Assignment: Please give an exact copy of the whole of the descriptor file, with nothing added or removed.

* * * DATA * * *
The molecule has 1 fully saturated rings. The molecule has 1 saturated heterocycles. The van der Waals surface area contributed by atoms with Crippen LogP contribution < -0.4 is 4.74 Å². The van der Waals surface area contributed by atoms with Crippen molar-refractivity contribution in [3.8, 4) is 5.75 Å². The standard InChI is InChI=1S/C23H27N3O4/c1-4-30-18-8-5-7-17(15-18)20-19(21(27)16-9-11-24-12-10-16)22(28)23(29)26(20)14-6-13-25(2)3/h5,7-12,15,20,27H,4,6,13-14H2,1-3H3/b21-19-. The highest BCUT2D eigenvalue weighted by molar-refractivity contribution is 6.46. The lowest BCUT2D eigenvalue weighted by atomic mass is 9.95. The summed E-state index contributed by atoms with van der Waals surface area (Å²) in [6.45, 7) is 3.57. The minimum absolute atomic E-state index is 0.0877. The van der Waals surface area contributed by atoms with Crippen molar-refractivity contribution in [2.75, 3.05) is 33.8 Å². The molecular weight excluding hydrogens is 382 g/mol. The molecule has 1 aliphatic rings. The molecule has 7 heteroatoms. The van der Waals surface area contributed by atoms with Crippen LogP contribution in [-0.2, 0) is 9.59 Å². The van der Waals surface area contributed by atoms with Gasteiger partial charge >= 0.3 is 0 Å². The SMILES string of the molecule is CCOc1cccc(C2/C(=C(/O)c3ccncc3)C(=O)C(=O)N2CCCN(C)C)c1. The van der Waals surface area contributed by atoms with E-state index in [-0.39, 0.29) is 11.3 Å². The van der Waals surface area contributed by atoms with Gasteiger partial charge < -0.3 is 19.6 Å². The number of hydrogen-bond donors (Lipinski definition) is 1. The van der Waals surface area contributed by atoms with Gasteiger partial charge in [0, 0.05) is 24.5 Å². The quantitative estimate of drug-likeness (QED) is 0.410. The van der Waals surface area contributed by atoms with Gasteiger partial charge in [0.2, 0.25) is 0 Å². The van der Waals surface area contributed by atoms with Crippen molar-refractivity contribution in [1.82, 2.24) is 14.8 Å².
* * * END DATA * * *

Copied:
The molecule has 1 fully saturated rings. The molecule has 1 saturated heterocycles. The van der Waals surface area contributed by atoms with Crippen LogP contribution < -0.4 is 4.74 Å². The van der Waals surface area contributed by atoms with Crippen molar-refractivity contribution in [3.8, 4) is 5.75 Å². The standard InChI is InChI=1S/C23H27N3O4/c1-4-30-18-8-5-7-17(15-18)20-19(21(27)16-9-11-24-12-10-16)22(28)23(29)26(20)14-6-13-25(2)3/h5,7-12,15,20,27H,4,6,13-14H2,1-3H3/b21-19-. The highest BCUT2D eigenvalue weighted by molar-refractivity contribution is 6.46. The lowest BCUT2D eigenvalue weighted by atomic mass is 9.95. The summed E-state index contributed by atoms with van der Waals surface area (Å²) in [6.45, 7) is 3.57. The minimum absolute atomic E-state index is 0.0877. The van der Waals surface area contributed by atoms with Crippen molar-refractivity contribution in [2.75, 3.05) is 33.8 Å². The molecular weight excluding hydrogens is 382 g/mol. The molecule has 1 aliphatic rings. The molecule has 7 heteroatoms. The van der Waals surface area contributed by atoms with Crippen LogP contribution in [-0.2, 0) is 9.59 Å². The van der Waals surface area contributed by atoms with Gasteiger partial charge >= 0.3 is 0 Å². The SMILES string of the molecule is CCOc1cccc(C2/C(=C(/O)c3ccncc3)C(=O)C(=O)N2CCCN(C)C)c1. The van der Waals surface area contributed by atoms with E-state index in [-0.39, 0.29) is 11.3 Å². The van der Waals surface area contributed by atoms with Gasteiger partial charge < -0.3 is 19.6 Å². The number of hydrogen-bond donors (Lipinski definition) is 1. The van der Waals surface area contributed by atoms with Gasteiger partial charge in [0, 0.05) is 24.5 Å². The quantitative estimate of drug-likeness (QED) is 0.410. The van der Waals surface area contributed by atoms with Gasteiger partial charge in [0.2, 0.25) is 0 Å². The van der Waals surface area contributed by atoms with Crippen molar-refractivity contribution in [1.82, 2.24) is 14.8 Å².